This week, she makes her debut as an art curator with the show Conscious Collaboration with Spirit at Pioneer Square’s SOIL Gallery. Featured is work by seven local and national artists (including Nguyen) that reflect the wide spectrum of work that can result from letting spirits guide your paintbrush.
This interview has been edited for length.
When did you bring spirituality into your practice and where did that desire come from?
When I lived in New York, I saw the division in society so starkly — in a way that I hadn't before because I grew up in a pretty protected, sheltered community on Whidbey Island, [which is] predominantly white. In New York it was the ultra-wealthy [with] the homeless sleeping on the street right outside their door. I was working at a really high-end store and I was like, “I don't want to be selling luxury to rich people. I don't want to be part of this system, I need to somehow take my energy and find a way to change the system instead of contributing to the system.” That's when I started studying healing stuff and social justice.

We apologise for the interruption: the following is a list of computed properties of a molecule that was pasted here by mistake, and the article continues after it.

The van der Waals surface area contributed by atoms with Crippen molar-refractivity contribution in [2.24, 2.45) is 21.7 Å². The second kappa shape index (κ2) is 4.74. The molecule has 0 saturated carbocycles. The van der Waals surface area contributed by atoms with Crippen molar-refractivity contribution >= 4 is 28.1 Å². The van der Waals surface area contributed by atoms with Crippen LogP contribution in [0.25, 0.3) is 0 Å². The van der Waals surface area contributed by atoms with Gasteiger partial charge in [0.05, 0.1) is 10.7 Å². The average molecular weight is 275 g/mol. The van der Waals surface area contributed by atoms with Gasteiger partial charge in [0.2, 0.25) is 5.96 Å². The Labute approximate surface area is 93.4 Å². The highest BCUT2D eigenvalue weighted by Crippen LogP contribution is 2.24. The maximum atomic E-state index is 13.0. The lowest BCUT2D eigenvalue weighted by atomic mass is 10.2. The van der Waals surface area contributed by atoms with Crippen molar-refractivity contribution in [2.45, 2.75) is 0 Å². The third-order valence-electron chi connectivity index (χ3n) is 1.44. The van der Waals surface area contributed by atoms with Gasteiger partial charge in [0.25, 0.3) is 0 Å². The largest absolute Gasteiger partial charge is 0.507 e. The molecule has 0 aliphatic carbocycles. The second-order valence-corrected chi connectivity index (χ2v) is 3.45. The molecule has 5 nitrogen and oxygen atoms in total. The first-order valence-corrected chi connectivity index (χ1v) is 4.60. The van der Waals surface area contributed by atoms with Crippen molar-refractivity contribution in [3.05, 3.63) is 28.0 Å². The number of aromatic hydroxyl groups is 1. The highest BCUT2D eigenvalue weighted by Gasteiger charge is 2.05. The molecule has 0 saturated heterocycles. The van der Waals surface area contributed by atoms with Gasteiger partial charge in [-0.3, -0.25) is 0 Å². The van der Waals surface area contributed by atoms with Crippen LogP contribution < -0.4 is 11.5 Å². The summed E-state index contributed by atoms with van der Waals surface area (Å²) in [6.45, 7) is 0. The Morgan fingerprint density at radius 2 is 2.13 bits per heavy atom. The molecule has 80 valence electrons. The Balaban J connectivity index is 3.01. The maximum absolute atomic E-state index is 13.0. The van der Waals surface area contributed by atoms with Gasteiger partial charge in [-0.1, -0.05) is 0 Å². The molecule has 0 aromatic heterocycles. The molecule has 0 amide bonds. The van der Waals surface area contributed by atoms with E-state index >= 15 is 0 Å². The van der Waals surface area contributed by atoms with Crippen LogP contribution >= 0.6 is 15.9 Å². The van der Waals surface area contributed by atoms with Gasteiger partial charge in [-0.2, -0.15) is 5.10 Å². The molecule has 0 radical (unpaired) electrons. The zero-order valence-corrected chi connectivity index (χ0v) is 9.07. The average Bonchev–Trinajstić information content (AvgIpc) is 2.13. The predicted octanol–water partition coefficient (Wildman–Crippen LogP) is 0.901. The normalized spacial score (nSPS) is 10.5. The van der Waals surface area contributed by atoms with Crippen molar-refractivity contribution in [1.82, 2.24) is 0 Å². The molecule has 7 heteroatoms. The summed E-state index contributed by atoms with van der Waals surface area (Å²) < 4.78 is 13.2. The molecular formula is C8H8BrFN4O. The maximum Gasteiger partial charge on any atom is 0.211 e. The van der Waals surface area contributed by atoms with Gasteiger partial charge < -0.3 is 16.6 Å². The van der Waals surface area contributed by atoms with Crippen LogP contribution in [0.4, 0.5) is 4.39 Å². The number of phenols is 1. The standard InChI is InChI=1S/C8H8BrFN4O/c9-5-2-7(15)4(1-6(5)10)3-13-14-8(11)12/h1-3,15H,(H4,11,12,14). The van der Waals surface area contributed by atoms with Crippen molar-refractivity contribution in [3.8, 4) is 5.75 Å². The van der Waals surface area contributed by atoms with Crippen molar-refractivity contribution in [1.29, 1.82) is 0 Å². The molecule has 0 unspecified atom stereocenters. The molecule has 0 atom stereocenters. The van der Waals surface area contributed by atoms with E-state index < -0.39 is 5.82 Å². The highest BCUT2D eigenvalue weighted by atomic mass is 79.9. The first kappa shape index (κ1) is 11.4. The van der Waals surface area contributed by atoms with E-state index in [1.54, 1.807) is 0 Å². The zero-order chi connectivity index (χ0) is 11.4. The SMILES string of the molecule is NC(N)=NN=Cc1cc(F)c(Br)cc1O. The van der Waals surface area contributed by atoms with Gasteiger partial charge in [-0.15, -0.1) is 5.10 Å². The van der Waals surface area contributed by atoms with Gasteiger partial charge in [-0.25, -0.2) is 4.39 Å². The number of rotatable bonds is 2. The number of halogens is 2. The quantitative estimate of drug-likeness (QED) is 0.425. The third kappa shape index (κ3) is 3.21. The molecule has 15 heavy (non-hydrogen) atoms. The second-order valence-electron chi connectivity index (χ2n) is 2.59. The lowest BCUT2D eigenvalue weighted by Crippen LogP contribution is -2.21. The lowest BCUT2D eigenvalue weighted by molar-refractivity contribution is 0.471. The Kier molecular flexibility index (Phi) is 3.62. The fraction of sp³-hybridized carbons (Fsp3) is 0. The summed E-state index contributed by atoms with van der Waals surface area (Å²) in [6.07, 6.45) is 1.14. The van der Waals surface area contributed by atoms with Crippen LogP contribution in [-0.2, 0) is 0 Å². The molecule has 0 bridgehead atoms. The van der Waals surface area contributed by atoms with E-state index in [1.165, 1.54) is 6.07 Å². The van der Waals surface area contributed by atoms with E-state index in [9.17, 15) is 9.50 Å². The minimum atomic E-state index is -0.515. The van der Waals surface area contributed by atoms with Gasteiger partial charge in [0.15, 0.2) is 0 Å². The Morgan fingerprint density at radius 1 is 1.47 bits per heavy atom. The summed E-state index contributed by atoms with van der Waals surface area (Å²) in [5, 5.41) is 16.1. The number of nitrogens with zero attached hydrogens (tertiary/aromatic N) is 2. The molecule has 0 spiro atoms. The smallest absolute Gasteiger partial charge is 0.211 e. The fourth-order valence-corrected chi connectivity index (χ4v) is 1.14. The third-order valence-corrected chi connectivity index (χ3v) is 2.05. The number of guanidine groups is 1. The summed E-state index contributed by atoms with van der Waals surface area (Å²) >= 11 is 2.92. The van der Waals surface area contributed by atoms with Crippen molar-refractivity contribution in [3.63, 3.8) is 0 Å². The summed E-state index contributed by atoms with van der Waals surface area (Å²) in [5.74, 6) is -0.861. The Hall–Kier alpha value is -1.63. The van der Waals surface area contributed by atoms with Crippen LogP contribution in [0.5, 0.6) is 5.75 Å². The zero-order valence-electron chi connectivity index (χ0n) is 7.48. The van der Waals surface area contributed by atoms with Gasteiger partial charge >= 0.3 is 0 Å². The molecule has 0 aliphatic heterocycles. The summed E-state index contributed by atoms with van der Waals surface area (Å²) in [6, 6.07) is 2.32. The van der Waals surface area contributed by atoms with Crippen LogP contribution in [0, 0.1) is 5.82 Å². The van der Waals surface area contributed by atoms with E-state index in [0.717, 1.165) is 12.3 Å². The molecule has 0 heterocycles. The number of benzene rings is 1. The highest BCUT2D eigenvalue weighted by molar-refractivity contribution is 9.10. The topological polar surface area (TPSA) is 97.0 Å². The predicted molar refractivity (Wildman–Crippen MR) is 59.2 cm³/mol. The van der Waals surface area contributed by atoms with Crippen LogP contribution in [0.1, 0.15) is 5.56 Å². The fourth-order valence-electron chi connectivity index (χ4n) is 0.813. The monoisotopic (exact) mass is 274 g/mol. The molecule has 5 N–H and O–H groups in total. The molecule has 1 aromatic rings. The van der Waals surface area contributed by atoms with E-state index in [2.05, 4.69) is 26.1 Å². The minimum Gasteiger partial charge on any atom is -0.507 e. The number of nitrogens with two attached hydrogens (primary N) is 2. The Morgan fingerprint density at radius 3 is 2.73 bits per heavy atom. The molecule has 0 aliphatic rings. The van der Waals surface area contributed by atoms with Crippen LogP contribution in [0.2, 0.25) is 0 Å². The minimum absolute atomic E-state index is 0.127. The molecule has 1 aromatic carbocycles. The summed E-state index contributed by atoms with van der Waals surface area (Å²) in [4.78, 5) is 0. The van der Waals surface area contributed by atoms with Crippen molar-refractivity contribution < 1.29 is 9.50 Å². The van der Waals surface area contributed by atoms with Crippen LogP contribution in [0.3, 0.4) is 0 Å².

What did you notice when you started consciously collaborating with your soul?
I was doing my master's in social work at the time [at Washington University in St. Louis]. So I really needed something that connected me to my art self. I'd spend 20 to 40 minutes each night doing a drawing, but in looking at them I felt I'd over-decorated or aestheticized things. I already know how to talk to my soul through energy testing, so I was like, “Maybe I should just ask my soul what to paint.” I started asking my soul and the difference was so marked; right away I was hooked.
Can you tell when other artists are in touch with their souls?